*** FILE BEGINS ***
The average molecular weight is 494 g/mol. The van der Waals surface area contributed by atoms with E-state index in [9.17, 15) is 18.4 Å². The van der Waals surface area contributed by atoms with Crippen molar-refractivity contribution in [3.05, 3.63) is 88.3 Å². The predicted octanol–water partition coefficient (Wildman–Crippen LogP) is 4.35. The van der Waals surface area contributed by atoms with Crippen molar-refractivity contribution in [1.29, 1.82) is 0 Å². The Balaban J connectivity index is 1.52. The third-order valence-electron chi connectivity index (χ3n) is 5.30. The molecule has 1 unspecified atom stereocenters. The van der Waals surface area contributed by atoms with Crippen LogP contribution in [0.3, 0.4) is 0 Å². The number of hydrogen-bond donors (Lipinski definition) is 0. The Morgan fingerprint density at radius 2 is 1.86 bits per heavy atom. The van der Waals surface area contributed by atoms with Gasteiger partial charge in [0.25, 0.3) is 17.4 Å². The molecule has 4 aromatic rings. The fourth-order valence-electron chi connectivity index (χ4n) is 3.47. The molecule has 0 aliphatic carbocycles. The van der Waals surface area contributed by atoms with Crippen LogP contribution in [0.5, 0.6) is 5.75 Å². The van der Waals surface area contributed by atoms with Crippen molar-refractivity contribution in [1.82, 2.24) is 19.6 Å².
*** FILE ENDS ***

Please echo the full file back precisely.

The average molecular weight is 494 g/mol. The van der Waals surface area contributed by atoms with E-state index in [9.17, 15) is 18.4 Å². The van der Waals surface area contributed by atoms with Crippen molar-refractivity contribution in [3.05, 3.63) is 88.3 Å². The predicted octanol–water partition coefficient (Wildman–Crippen LogP) is 4.35. The van der Waals surface area contributed by atoms with Crippen molar-refractivity contribution in [1.29, 1.82) is 0 Å². The Balaban J connectivity index is 1.52. The third-order valence-electron chi connectivity index (χ3n) is 5.30. The molecule has 1 unspecified atom stereocenters. The van der Waals surface area contributed by atoms with Crippen LogP contribution in [0.3, 0.4) is 0 Å². The number of hydrogen-bond donors (Lipinski definition) is 0. The Morgan fingerprint density at radius 2 is 1.86 bits per heavy atom. The van der Waals surface area contributed by atoms with Gasteiger partial charge in [0.25, 0.3) is 17.4 Å². The molecule has 4 aromatic rings. The fourth-order valence-electron chi connectivity index (χ4n) is 3.47. The molecule has 0 aliphatic carbocycles. The van der Waals surface area contributed by atoms with Crippen LogP contribution in [0.5, 0.6) is 5.75 Å². The van der Waals surface area contributed by atoms with Crippen molar-refractivity contribution in [1.82, 2.24) is 19.6 Å².